Calcium supplements: It is a myth that every fracture needs calcium. If a fracture is caused by say an injury, then it does not. Calcium would be more relevant for weak bones. Thus, underlying pathological causes need identification before prescribing any supplement. Ideally, one’s diet should be adequate to provide the body with the essential vitamins and minerals. The challenge is to identify the deficiency points in one’s diet.

Is lactose intolerance a myth? No, it is not, but how many people have been diagnosed as such? On the other hand, take up any (prescribed) diet these days, it will have no milk because milk is calorie dense. We see calcium deficiency more in urban patients because for the rural population which has cattle, milk is still an important part of the diet.

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Vitamin D deficiency: This is definitely not because of the lack of sunlight but we have not been able to pin point the reason behind it. Vitamin D is essential for absorption of calcium. How much one requires depends on age and stage (lactating mother versus post-menopausal woman, for instance). When given as a combination with calcium, it is for maintenance. In case of deficiency, it is prescribed separately in pure, heavy quantities according to international standards. But there are various schools of thought among endocrinologists, paediatrics and ortho-physicians about how this is to be given―in low doses every day, alternate days or in weekly doses. Expert advice is essential because vitamin D toxicity is real.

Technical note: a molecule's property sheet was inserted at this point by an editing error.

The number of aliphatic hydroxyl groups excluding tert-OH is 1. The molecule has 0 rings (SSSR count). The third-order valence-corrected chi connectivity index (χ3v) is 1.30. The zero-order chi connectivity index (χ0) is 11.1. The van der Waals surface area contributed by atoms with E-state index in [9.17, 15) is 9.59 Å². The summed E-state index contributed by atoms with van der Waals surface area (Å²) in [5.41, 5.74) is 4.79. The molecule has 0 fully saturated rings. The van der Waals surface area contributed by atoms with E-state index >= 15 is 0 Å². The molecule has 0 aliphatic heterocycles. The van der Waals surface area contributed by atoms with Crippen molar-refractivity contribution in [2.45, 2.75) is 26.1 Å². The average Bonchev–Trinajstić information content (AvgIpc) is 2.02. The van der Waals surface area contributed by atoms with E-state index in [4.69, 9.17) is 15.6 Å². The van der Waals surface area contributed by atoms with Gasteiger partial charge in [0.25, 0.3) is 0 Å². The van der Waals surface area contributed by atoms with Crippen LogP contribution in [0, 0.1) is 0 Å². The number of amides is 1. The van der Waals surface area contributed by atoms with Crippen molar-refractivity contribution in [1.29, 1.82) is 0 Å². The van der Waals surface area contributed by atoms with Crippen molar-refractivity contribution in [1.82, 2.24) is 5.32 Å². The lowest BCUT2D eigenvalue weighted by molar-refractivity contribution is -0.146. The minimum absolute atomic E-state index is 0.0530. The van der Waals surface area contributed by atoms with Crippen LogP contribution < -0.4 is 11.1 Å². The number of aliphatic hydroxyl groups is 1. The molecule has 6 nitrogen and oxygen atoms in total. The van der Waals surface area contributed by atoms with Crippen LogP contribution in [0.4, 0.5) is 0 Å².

The role of genetics: If a mother has osteoarthritis, offspring will have a predisposition to it, but this is not proven. There are certain genetic bone syndromes that are beyond what we are discussing here.

The gender differential: Menopausal women are at risk for osteoporosis and osteoarthritis―two conditions that are often incorrectly understood. Osteoarthritis, which I have seen almost always in women, is age related arthritis of the weight bearing joints. In the west, this mostly affects the hips; while in India it is the hands and knees that bear the brunt. Osteoporosis is a condition where the bones are weak and prone to breaking and fracturing easily. It is common in post-menopausal women because of falling levels of oestrogen. (According to some studies, women lose 10 per cent of their bone mass in the first five years after menopause). Pregnancy, lactation, menopause all contribute. Recovery in male patients is much faster than female patients, probably because their bones are stronger to start with.

High life expectancy, more fractures: Age-related fractures are like an epidemic with increasing life expectancy. This is not just a health problem but also a socioeconomic one as not everyone in the growing elderly population has an insurance. Expensive implants, keeping these patients in critical care and monitoring them while family members are busy―all of these are challenges.